The Bill adds a new category of persons called “adolescent”. An adolescent means a person between 14 and 18 years of age. The Bill prohibits employment of adolescents in hazardous occupations as specified (mines, inflammable substance and hazardous processes).
You may read: Child Labour (Prohibition & Regulation) Amendment Bill, 2012: A Critique by Sourya Banerjee
The Bill amends the High Court Judges (Salaries and Conditions of Service) Act, 1954 and Supreme Court Judges (Salaries and Conditions of Service) Act, 1958. The Union Cabinet had approved the proposal to amend the Act in August this year.
It states that 10 years will be added from April 2004 to the service of a Judge, for the purpose of providing pension. This would be applicable to a judge who has been an advocate of a High Court for at least 10 years. This is pursuant to a ruling of the Supreme Court in the case of P. Ramakrishnam Raju v. Union of India & Ors. You may read more about the case here.
The Bill enables the creation of commercial divisions in high courts, and commercial courts at the district level.
The Law Commission of India, in the beginning of the year, had submitted its 253rd report to the Union Law Minister Sadananda Gowda. In its report, the Commission has suggested setting up of Courts to deal exclusively with commercial disputes. It has also suggested changes in the procedural law, i.e. the Civil Procedure Code. You may read the Report here. These recommendations were taken into consideration while the Union Cabinet approved the Bill in April.
Following this, the President of India, Mr. Pranab Mukherjee promulgated The Commercial Courts, Commercial Division and Commercial Appellate Division of High Courts Ordinance, 2015 in October. Read full text of the Ordinance here.
Salient Features of the Bill can be accessed here.
The Bill amends the Prevention of Corruption Act, 1988. It defines criminal misconduct to cover only misappropriation of property and possession of disproportionate assets.
The Bill modifies the definitions and penalties for offences related to taking a bribe, being a habitual offender and abetting an offence. Powers and procedures for the attachment and forfeiture of property of public servants accused of corruption have been introduced.
Salient features of the Bill can be accessed here.
The Bill seeks to repeal The Anti-Hijacking Act, 1982, and give effect to the Convention for the Suppression of Unlawful Seizure of Aircraft, 1970 and its Protocol Supplementary, signed on September 10, 2010.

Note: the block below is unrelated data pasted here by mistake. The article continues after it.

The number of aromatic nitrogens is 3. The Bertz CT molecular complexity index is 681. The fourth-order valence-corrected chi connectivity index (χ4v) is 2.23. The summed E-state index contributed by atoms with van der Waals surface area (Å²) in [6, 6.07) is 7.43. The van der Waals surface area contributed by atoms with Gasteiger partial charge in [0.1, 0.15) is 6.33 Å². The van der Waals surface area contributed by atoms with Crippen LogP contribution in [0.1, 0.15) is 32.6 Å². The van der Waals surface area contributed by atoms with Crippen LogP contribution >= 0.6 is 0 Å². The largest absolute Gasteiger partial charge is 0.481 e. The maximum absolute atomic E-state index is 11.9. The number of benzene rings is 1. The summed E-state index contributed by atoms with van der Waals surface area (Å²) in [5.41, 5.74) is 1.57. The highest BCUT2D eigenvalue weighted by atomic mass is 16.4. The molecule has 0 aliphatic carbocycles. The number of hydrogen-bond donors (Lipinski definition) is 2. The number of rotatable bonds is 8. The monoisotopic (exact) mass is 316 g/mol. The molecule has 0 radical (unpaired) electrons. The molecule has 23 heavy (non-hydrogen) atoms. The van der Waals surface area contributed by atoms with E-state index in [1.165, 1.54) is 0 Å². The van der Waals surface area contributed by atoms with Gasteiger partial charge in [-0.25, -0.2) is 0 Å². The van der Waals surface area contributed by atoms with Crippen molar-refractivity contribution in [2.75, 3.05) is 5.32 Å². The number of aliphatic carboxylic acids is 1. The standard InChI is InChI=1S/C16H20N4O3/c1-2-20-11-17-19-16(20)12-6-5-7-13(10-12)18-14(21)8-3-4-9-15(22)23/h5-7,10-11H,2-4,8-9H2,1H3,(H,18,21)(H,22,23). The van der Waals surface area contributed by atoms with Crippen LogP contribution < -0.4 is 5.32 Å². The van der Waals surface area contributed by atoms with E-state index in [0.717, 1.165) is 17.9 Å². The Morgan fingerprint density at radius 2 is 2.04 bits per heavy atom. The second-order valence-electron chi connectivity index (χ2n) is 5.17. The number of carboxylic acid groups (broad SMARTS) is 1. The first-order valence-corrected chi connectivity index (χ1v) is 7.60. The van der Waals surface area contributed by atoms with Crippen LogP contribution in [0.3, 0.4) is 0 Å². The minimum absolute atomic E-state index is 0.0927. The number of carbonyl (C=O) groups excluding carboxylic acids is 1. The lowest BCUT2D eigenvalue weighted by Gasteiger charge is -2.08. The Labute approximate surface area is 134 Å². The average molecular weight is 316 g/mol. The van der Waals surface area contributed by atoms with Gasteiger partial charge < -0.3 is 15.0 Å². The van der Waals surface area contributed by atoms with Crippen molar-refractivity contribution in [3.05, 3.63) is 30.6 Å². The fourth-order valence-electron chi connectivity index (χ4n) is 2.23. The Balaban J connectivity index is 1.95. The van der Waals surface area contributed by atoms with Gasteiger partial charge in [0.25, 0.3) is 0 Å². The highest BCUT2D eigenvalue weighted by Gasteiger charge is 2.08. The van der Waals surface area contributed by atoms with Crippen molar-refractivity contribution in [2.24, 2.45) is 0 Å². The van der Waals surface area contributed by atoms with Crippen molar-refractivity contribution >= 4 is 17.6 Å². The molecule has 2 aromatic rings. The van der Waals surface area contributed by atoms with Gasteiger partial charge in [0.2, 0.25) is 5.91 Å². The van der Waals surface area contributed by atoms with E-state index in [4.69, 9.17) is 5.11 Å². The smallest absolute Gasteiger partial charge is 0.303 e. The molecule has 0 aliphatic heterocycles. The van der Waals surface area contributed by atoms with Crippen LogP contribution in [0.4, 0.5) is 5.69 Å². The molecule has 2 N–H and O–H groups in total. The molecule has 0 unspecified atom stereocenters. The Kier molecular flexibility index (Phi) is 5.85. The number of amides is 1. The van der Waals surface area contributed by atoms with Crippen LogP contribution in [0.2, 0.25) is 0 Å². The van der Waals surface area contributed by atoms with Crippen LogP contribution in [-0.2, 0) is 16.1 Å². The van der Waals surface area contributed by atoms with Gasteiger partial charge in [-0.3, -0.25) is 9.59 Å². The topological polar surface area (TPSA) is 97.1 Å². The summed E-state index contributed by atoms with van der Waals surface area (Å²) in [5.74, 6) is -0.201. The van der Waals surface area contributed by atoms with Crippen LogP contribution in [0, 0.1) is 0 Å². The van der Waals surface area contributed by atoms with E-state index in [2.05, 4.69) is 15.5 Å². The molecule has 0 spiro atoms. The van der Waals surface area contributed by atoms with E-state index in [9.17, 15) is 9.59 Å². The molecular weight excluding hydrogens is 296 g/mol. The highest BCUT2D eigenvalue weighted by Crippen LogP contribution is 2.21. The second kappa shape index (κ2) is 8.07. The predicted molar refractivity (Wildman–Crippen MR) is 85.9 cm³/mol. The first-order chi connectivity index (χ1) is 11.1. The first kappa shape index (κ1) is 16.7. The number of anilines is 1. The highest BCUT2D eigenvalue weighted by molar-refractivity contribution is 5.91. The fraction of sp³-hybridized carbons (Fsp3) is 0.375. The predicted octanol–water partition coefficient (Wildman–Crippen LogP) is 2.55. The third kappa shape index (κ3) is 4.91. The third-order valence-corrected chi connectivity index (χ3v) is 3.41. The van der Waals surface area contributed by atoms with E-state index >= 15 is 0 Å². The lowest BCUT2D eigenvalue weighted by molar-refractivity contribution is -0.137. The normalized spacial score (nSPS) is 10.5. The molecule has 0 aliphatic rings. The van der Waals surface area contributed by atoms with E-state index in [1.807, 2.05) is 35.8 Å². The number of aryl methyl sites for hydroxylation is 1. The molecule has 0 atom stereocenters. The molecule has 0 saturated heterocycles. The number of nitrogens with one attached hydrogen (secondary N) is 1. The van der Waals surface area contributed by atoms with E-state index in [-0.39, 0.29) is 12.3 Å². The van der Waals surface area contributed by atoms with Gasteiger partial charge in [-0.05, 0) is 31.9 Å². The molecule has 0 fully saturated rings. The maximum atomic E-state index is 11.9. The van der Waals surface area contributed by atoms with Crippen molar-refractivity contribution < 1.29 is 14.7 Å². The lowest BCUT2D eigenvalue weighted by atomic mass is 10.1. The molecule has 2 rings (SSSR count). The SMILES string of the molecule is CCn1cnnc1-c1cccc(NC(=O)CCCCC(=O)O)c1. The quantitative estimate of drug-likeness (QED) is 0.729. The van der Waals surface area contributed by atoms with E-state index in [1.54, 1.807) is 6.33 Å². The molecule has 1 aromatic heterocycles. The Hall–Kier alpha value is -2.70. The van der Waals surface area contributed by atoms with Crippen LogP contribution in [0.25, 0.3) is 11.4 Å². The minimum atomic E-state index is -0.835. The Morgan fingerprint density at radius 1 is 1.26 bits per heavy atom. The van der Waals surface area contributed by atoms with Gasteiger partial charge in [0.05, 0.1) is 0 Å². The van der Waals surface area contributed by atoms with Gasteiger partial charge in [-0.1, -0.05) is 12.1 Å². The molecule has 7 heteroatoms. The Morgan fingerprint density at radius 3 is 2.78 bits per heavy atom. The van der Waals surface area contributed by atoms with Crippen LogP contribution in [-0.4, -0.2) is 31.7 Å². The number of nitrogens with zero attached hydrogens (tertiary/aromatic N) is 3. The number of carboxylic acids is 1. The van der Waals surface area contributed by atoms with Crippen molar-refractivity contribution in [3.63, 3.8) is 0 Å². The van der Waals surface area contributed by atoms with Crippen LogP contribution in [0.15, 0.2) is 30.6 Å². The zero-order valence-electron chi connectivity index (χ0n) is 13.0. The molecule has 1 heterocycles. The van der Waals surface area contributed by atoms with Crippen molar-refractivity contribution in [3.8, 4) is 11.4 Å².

The Bill includes several acts within the definition of hijacking including: (i) attempt and abetment of hijacking; (ii) making a credible threat to commit hijacking; (iii) organizing or directing others to commit hijacking; (iv) agreeing with another to commit the offence, and acting on the agreement; etc. It makes hijacking and the related offences shall be extraditable.
The Bill seeks to repeal 295 Acts and make minor amendments to the Sexual Harassment of Women at the Work Place (Prevention, Prohibition and Redressal) Act, 2013, and the Governors (Emoluments, Allowances and Privileges) Amendment Act, 2014.
The Bill was passed by Lok Sabha amid boycott of the house by opposition parties. It replaces the Scheduled Castes and Scheduled Tribes (Prevention of Atrocities) Amendment Ordinance, 2014 and seeks to amend the Scheduled Castes and the Scheduled Tribes (Prevention of Atrocities) Act, 1989.
In addition to the offences listed in the Act, new offences have been added viz. Offences related to Dignity –Offences, atrocities against women ,land and housing, franchise and untouchability in public sphere. So garlanding with footwear, compelling to dispose or carry human or animal carcasses, or do manual scavenging, abusing SCs or STs by caste name in public, attempting to promote feelings of ill-will against SCs or STs or disrespecting any deceased person held in high esteem, and imposing or threatening a social or economic boycott are offences under the amended Act.